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You can eat the leaves of sprouting broccoli plants

Photo: White sprouting broccoli leaves

Photo: White sprouting broccoli leaves

For the past five years John Coe has supplied us with sprouting broccoli plants. The purple variety gives a bigger, longer harvest. But nothing can beat the sweetness of white sprouting broccoli. This is the Premier Cru of sprouting broccoli. It is generally not available from the shops as the plants are smaller, the yield is minimal and the harvest is short.

Sounds like the sort of vegetable that you should ignore. Wrong. White sprouting broccoli is a real delicacy. On a par with the first longed for asparagus shoots. If you have the space, give this angelic vegetable the chance to dazzle you. The plants are set in July and the harvest is in the following April.  They hang out decoratively over the winter and from March the florets are forming.

With us, the sprouting broccoli season is finally over. The plants were standing with leaves but no florets beside the raspberry canes when John Coe surveyed them on Wednesday.
“I don’t think that I’ve told you that the leaves of white sprouting broccoli are delicious and sweet.“

He had never divulged this.

“Just tear the leaves from the central stem, remove the thick leaf stem and simmer them for seven to eight minutes. They taste gorgeous.”

So last night I harvested some leaves from a couple of plants. John was right they were sweet and tasty and packed with fresh leaf flavour. So good that the Min Pins polished off the few remaining cooked leaves this morning preferring them to the pig’s liver topping!

So don’t jettison your broccoli plants to the compost heap. Eat the leaves and enjoy a real treat and if you have leftovers share them with your pets.


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14 Comments

  1. my father used to mix cauliflower florets with sprouting broccoli leaves it was delicious

  2. Fiona Nevile

    Hello Monica

    I don’t know. But under a thick double fleece and a thick layer of bark chippings I reckon that these plants would have a chance. They stand all winter in the UK even when we have hard frosts and snow. You can buy the seeds here http://www.thompson-morgan.com/seeds1/product/43/1.html

    Hello Joanna

    Perhaps it would be worth investing in a small poly tunnel?

    Hi Sylvie

    I think that Steve might have the answer to your allotment problem. Scroll up to see his comment. Also have a look at Rachel’s comment – it would be well worth registering for the land share scheme.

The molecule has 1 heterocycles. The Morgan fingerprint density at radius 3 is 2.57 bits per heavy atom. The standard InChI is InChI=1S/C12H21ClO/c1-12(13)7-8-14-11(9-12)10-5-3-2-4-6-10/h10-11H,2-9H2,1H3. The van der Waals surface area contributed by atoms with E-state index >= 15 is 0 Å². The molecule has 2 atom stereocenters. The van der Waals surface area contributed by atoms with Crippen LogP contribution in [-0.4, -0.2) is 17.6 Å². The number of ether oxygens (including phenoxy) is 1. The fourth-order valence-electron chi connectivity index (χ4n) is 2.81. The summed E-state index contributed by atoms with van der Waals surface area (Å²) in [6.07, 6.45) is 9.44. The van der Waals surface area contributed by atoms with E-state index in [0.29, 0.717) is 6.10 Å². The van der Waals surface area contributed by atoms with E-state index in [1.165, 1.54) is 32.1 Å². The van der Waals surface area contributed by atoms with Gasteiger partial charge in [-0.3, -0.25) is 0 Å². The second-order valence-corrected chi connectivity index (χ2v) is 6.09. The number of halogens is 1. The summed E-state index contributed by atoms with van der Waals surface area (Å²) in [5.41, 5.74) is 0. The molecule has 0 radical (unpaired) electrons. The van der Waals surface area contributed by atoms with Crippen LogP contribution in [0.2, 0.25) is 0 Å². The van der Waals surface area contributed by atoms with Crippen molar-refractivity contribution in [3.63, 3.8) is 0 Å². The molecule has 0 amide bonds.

Growing veg is enormous fun. I’ve discovered that these plants are far more thrilling than those in the herbaceous border.

    Hi Celia

    These are the big leaves on the stalk not the small tender ones around the sprouts. I did read on a blog last spring that the main stalks can be simmered for soup too. Although I suspect they’d take hours as they’re really tough.

    Lucky you a pound a bag of PSB is a real bargain.

    Hi Rachel

    Thanks so much for leaving this comment. I don’t watch telly so often miss out on stuff that’s in the news.

    Hello Kate(uk)

    I didn’t know that you can eat the tops of beetroot. Thanks so much for the tip.

    Hi S.O.L.

    You can buy the seeds here
    http://www.thompson-morgan.com/seeds1/product/43/1.html

    Hi Steve

    Thanks so much for this tip.

    We are so lucky to have a big plot. To be stuck on a waiting list for an allotment would be soul destroying as I’m hooked on growing our own fruit and veg. It’s so therapeutic and everything tastes better than the stuff available in the shops.

  3. Sylvie, you say three friends and yourself are looking for land/allotment. If you can find one more interested friend, and you approach your local council, they are legally bound to provide you with somewhere, but there must be five of you!
    This was one fact that H.Fearnley-Wittingstall unearthed when he was promoting his “get Britain Growing” campaign recently.

  4. wow I have never heard of this. Could you advise of the company who you bought the seeds from. PLEASE!

  5. kate (uk)

    If anyone lives in/near Norwich one of the veg stalls in the open market had white sprouting broccoli last week.
    Don’t forget you can eat beetroot tops as well as the roots- they are yummy.

  6. Sylvie ahve you tried the channel 4 Landshare scheme? Worth registering if you aren’t already.

    I’ve enver seen white sprouting but will definately try and find some, sunds lovely

  7. magic cochin

    Don’t you find it sad to see those packs of trimmed Purple Sprouting Broccoli on the supermarket shelves? I know it’s great that they are there at all – but all ready trimmed! Those small leaves around the shoots are delicious.

    I haven’t grown any this year in the garden, but at my fave farm-gate stall I can get big plastic bags of untrimmed PSB for £1 – bargain!

    Celia
    x

  8. It’s so good to make use off everything. me and three friends are desperately trying to find some land/allotment to start growing our own in the city, but it’s hard to come by.

  9. I was wondering the same thing too for here in Latvia. I guess they might with some protection but I wonder what kind of protection when it dips to -20C

  10. This sounds interesting. I wonder if it is a gardening-project more suitable for warmer countries or if broccoli would survive the winter in Sweden too…

    /Monica

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